You are the expert on yourself.
(This article first appeared in Write, the official magazine of the Writers’ Union of Canada, Summer 2022 edition.)
One of my favourite things about being in author spaces is discovering how many ways there are to reach the end of a first draft. Some folks are pantsers, meaning they don’t plan at all and allow their minds to take off when they write. Others are plotters, crafting detailed outlines that guide them from beginning to end. I like to say I can be a prompter: I coax myself to write chapters by responding to a series of writing prompts. The diversity within the various writing methods is wonderful and fascinating to me, as is the diversity of the authors themselves.
This is why I find it so disheartening, and frankly annoying, when someone declares an absolutism like, “You must write every day” or “You must write at least 5,000 words a day” or “You must write for several hours each day.”
Often these statements are accompanied by a shaming attitude, which I presume is supposed to pass for motivational speaking.
As someone who is autistic, disabled, and who manages mental illness, I will never endorse this kind of thinking. Because making a “you must” rule about the writing process dismisses the lived experiences of writers who are disabled, neurodivergent, and/or who manage mental illnesses and/or chronic conditions. It also erases the reality of financial inaccessibility or financial insecurity. This often results in authors feeling like they are “less than” because they cannot achieve a certain pace or output.
Award-winning poet A. Gregory Frankson, editor of AfriCANthology: Perspectives of Black Canadian Poets, told me he hadn’t heard these “you must write” statements before. “Who said that pile of nonsense?” he asked. “Would they say that to the single mom juggling work, kids, and writing? Or to the writer of colour, deflated because no publisher will take their work seriously despite their obvious talent? Try to say that to me — a person who has trouble focussing for extended periods due to ADHD and has to grapple with the impact depression and anxiety have on my ability to write on any particular day, with no way to predict when difficulty may arise. Privilege has its privileges, it seems.”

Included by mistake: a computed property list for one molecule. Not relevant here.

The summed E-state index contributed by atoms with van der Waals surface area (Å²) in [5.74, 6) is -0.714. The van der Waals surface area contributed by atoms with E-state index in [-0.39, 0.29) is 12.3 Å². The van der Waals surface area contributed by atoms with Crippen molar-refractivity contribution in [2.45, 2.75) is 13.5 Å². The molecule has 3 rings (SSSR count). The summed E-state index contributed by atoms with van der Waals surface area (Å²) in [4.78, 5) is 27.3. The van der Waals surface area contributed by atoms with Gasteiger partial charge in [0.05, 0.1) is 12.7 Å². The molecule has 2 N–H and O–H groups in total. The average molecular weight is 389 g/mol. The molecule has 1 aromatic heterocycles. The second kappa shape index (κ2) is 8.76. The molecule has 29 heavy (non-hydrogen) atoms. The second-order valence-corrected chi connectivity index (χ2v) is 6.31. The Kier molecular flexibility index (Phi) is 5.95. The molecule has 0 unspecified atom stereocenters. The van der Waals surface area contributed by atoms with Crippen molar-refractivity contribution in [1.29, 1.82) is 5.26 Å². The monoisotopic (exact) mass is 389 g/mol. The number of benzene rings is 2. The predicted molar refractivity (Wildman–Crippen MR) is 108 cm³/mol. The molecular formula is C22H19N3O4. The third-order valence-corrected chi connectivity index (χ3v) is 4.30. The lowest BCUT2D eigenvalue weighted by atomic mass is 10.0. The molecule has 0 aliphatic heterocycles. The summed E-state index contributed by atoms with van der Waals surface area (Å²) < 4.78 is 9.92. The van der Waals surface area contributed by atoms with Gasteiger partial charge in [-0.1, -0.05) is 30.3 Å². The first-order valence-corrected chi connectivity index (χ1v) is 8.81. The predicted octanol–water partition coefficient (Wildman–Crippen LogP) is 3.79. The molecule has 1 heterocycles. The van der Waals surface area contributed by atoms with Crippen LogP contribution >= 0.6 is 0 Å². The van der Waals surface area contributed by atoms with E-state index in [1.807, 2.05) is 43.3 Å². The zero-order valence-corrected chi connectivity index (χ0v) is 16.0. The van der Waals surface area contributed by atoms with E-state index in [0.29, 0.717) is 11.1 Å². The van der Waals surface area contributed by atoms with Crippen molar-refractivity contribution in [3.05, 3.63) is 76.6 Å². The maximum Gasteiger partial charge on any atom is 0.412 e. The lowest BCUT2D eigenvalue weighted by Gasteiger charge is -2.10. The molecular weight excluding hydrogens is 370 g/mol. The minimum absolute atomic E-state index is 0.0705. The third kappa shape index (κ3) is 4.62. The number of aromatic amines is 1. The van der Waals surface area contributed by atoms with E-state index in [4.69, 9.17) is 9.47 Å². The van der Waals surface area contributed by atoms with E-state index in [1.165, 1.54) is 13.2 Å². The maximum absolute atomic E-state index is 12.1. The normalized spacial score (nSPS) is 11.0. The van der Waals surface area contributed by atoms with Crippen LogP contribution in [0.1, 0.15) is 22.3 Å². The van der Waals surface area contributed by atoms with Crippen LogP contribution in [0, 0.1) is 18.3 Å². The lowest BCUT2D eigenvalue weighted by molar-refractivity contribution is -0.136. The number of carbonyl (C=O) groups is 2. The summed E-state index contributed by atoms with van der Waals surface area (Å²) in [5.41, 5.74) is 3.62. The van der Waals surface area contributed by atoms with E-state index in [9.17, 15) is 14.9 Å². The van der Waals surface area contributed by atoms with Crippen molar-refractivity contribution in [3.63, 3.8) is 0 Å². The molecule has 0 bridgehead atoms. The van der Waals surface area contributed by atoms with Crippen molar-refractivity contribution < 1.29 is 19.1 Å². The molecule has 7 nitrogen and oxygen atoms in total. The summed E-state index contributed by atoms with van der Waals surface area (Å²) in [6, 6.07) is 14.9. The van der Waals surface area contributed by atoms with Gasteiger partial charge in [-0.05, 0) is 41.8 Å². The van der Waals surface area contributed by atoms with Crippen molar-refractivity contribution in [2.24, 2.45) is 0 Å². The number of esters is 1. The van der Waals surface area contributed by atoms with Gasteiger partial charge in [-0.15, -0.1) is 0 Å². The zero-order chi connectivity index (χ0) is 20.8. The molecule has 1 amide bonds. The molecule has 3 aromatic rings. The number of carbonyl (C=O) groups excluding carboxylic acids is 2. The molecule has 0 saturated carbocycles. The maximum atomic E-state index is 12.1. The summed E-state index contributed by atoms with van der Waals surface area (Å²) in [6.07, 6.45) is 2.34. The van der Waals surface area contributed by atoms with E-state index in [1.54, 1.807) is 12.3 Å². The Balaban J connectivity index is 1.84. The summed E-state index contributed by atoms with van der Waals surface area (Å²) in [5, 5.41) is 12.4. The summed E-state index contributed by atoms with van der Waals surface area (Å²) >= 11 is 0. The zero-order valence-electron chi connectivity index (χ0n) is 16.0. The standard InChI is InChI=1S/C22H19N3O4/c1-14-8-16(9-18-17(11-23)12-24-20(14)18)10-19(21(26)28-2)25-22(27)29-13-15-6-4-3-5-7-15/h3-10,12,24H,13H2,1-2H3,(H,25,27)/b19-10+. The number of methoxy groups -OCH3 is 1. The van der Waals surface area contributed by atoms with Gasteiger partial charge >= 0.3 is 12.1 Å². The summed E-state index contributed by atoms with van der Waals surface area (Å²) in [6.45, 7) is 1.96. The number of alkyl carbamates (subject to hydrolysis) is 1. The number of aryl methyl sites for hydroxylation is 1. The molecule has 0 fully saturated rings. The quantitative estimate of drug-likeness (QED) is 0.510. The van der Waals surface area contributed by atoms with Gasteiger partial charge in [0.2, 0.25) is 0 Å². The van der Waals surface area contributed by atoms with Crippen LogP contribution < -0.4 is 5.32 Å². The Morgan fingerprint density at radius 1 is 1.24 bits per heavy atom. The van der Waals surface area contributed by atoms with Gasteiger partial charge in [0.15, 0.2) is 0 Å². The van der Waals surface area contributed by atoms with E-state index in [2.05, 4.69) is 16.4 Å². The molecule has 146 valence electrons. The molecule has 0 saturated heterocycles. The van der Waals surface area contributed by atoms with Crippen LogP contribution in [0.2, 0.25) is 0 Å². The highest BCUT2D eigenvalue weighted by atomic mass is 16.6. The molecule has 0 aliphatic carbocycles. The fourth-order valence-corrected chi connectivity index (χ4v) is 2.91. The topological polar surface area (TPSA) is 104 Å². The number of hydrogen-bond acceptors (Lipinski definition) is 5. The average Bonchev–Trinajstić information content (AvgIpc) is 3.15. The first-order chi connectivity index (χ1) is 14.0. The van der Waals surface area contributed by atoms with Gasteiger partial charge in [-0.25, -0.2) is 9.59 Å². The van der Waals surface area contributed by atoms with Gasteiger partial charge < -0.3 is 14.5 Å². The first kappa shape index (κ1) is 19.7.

“As someone with chronic pain and ADHD, I need to not only wait for moments when I am inspired to write, but also moments when I can sustain sitting long enough to write.”
Frankson not only brings up home-life and financial situations, but also how authors who are marginalized in publishing based on their race can go through periods where the motivation is just not there, and how a neurodivergent brain that is also dealing with mental illness cannot be coaxed to perform on demand.
Trent University professor Derek Newman-Stille is a nine-time winner of the Prix Aurora Award for their digital humanities website, Speculating Canada. “We talk a lot in disability studies about the idea of ‘Crip Time,’” they said. “Things don’t happen on the same timeline when disabled creators do their work. We have extra things to take into account, like the amount of spoons we have available or the ability to manage pain enough to write. As someone with chronic pain and ADHD, I need to not only wait for moments when I am inspired to write but also moments when I can sustain sitting long enough to write. Trying to tell us that we aren’t taking writing seriously if we don’t write a certain amount per day disregards fundamental disabled needs.”
It can be wholly frustrating when non-disabled, financially secure folks think there’s a one-size-fits-all path to success, completely ignoring those of us who manage spoons. I don’t mean kitchen cutlery, but the metaphor from Christine Miserandino’s essay “Spoon Theory,” where she uses spoons as measuring tools to describe the mental and physical energy it requires people with chronic illnesses to complete a task. So, getting up might be a spoon. Taking a shower might be three spoons. The idea is that we “Spoonies” have only so many spoons available to us in a day, and that number can vary from day to day. When the spoons are depleted, we can’t take on anything else.